Like the capture and salvage efforts, bringing the U-505 to Chicago proved a monumental undertaking. On May 15, 1954, a tugboat began towing the sub from Portsmouth, New Hampshire, where she was being stored. The tow covered 3,000 miles — through 28 locks on the St. Lawrence Seaway, and through four of the five Great Lakes.
The U-505 arrived in Chicago on June 26, 1954, only to face another major hurdle: an 800-foot overland trip from Lake Michigan to the Museum. The task required extensive planning to cross Lake Shore Drive (now DuSable Lake Shore Drive) without destroying the pavement and tying up traffic. Engineers designed an elaborate rail and roller system to move the heavy sub out of the water and over the land. The city closed Lake Shore Drive the night of September 2, 1954 to allow the sub to cross. It took another week for the sub to complete its journey from the road to the Museum.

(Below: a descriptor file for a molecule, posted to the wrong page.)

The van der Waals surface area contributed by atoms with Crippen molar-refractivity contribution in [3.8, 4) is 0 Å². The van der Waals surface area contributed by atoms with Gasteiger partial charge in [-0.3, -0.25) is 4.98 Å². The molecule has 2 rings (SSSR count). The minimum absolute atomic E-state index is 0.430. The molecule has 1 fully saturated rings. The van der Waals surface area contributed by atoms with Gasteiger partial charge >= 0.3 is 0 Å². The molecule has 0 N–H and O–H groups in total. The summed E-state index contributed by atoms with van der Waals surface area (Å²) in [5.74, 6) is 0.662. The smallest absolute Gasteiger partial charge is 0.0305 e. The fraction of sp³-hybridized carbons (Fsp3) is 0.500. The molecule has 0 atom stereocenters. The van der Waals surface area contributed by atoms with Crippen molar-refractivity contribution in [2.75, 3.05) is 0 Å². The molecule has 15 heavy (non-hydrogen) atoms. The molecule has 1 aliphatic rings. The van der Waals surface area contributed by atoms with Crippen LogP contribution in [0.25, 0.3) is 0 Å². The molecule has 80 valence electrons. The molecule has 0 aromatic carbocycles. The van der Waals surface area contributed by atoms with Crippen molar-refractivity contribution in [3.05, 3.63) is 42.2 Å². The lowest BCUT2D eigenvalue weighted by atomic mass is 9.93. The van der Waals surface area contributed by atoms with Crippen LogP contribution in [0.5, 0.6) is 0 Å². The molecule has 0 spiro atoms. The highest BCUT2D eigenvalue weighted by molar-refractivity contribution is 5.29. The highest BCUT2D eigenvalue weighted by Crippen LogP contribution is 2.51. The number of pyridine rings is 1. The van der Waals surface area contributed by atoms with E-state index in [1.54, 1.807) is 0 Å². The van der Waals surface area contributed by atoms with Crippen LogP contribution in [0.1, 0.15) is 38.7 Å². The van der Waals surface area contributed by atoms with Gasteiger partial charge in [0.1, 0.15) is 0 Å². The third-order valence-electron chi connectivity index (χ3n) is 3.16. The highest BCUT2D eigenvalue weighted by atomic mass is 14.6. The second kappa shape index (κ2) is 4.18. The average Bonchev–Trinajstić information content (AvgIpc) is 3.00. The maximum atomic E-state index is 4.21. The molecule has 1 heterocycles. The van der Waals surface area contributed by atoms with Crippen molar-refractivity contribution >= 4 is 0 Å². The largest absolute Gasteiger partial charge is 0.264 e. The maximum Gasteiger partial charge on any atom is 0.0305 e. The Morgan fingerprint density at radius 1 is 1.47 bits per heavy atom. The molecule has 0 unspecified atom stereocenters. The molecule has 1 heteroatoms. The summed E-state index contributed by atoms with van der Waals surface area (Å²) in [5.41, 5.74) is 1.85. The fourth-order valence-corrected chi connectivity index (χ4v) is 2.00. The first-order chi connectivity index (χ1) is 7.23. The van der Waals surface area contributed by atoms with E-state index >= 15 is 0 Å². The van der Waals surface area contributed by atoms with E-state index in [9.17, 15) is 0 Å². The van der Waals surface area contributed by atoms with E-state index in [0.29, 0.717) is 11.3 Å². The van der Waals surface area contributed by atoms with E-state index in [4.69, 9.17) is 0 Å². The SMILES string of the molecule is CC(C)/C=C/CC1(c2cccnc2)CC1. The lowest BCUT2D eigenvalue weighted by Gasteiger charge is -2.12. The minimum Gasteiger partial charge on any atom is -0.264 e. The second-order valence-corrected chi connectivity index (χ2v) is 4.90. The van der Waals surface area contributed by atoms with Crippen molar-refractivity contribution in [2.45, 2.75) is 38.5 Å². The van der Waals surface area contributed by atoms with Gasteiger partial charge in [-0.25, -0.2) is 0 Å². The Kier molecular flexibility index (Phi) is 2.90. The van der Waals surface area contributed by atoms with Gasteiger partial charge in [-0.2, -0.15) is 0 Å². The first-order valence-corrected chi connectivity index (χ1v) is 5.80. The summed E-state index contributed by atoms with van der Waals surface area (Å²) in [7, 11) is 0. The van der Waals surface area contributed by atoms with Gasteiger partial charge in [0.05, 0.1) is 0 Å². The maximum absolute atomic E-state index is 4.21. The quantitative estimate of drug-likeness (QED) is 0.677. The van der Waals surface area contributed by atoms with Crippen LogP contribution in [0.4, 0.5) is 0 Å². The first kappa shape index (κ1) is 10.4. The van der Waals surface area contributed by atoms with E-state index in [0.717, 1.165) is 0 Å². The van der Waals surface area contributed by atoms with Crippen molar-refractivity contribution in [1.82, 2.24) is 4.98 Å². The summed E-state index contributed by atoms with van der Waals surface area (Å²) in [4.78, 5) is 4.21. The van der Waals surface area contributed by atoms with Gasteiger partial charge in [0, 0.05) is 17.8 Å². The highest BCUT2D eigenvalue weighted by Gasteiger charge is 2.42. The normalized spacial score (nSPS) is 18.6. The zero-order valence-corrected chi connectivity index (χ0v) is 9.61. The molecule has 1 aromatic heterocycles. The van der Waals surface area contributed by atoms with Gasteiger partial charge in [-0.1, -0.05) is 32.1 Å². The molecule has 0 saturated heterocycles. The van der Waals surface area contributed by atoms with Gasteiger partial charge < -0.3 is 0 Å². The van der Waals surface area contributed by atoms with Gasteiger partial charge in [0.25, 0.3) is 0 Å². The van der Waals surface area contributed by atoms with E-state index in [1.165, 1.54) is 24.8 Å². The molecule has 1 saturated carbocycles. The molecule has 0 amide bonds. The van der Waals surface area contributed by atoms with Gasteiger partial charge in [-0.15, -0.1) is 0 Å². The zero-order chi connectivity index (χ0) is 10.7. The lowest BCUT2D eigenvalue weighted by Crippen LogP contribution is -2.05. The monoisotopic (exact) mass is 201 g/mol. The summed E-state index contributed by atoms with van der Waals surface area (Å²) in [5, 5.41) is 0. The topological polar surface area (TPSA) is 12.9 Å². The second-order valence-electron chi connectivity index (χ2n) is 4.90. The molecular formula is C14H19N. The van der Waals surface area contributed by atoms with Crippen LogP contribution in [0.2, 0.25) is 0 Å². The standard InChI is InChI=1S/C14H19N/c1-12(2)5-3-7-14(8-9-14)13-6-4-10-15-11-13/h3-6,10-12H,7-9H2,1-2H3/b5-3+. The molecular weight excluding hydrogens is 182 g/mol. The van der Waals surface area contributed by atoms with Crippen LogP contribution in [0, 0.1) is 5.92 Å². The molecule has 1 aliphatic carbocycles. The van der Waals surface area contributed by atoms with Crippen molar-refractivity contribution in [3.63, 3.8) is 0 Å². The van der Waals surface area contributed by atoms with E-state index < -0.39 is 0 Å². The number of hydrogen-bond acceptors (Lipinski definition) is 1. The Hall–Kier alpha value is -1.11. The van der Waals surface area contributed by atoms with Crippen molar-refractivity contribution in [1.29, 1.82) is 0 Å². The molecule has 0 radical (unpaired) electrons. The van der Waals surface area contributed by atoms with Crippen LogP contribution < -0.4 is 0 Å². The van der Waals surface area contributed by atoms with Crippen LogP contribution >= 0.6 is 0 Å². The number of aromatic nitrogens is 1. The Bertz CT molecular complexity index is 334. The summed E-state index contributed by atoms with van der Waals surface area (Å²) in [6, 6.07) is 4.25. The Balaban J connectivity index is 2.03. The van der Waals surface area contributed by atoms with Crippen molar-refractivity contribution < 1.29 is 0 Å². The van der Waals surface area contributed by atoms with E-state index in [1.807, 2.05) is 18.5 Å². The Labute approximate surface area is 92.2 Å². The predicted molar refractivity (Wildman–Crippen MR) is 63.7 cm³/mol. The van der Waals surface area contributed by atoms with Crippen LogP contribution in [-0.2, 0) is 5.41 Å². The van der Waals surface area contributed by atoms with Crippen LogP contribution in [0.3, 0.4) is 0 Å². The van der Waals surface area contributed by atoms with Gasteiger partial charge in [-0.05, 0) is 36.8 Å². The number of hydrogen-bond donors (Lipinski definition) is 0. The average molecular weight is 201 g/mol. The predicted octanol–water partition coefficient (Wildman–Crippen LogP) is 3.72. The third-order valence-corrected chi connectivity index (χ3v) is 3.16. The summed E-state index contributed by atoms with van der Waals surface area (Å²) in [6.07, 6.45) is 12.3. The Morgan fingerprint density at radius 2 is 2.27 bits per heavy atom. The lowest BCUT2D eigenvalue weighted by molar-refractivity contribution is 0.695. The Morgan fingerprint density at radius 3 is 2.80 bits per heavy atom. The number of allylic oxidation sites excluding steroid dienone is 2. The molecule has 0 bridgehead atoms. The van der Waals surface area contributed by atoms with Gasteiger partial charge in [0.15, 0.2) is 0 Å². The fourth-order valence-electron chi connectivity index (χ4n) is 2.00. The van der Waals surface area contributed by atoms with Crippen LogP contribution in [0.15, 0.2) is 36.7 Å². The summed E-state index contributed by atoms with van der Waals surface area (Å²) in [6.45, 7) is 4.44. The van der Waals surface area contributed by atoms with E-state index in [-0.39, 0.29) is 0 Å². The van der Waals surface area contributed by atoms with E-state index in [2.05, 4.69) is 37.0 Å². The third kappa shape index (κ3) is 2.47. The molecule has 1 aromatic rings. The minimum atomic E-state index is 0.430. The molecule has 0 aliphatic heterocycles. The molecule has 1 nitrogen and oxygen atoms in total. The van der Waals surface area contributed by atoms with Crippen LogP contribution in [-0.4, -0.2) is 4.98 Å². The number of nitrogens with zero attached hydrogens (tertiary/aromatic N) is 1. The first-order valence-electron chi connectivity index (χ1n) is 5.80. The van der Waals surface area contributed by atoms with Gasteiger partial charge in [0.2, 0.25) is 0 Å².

On September 25, 1954, the U-505 was dedicated as a war memorial and a permanent exhibit at the Museum of Science and Industry. In 1989, the sub was also designated as a National Historic Landmark. The U-505 is the only Type IX-C U-boat in existence today.